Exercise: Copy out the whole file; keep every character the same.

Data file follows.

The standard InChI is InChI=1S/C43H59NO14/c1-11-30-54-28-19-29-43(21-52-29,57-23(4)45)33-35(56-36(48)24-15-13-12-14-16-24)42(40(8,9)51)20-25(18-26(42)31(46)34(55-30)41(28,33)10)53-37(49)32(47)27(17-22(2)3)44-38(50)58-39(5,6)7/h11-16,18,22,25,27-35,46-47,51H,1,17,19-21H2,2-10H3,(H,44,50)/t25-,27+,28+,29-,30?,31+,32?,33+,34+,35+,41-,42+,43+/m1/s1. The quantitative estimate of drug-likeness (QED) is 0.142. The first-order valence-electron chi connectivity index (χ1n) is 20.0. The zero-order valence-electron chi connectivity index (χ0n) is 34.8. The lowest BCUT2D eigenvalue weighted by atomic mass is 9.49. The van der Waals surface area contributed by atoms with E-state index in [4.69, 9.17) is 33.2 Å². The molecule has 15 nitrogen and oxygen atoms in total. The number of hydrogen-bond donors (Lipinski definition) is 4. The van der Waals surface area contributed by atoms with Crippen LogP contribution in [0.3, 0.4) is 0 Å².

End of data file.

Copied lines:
The standard InChI is InChI=1S/C43H59NO14/c1-11-30-54-28-19-29-43(21-52-29,57-23(4)45)33-35(56-36(48)24-15-13-12-14-16-24)42(40(8,9)51)20-25(18-26(42)31(46)34(55-30)41(28,33)10)53-37(49)32(47)27(17-22(2)3)44-38(50)58-39(5,6)7/h11-16,18,22,25,27-35,46-47,51H,1,17,19-21H2,2-10H3,(H,44,50)/t25-,27+,28+,29-,30?,31+,32?,33+,34+,35+,41-,42+,43+/m1/s1. The quantitative estimate of drug-likeness (QED) is 0.142. The first-order valence-electron chi connectivity index (χ1n) is 20.0. The zero-order valence-electron chi connectivity index (χ0n) is 34.8. The lowest BCUT2D eigenvalue weighted by atomic mass is 9.49. The van der Waals surface area contributed by atoms with E-state index in [4.69, 9.17) is 33.2 Å². The molecule has 15 nitrogen and oxygen atoms in total. The number of hydrogen-bond donors (Lipinski definition) is 4. The van der Waals surface area contributed by atoms with Crippen LogP contribution in [0.3, 0.4) is 0 Å².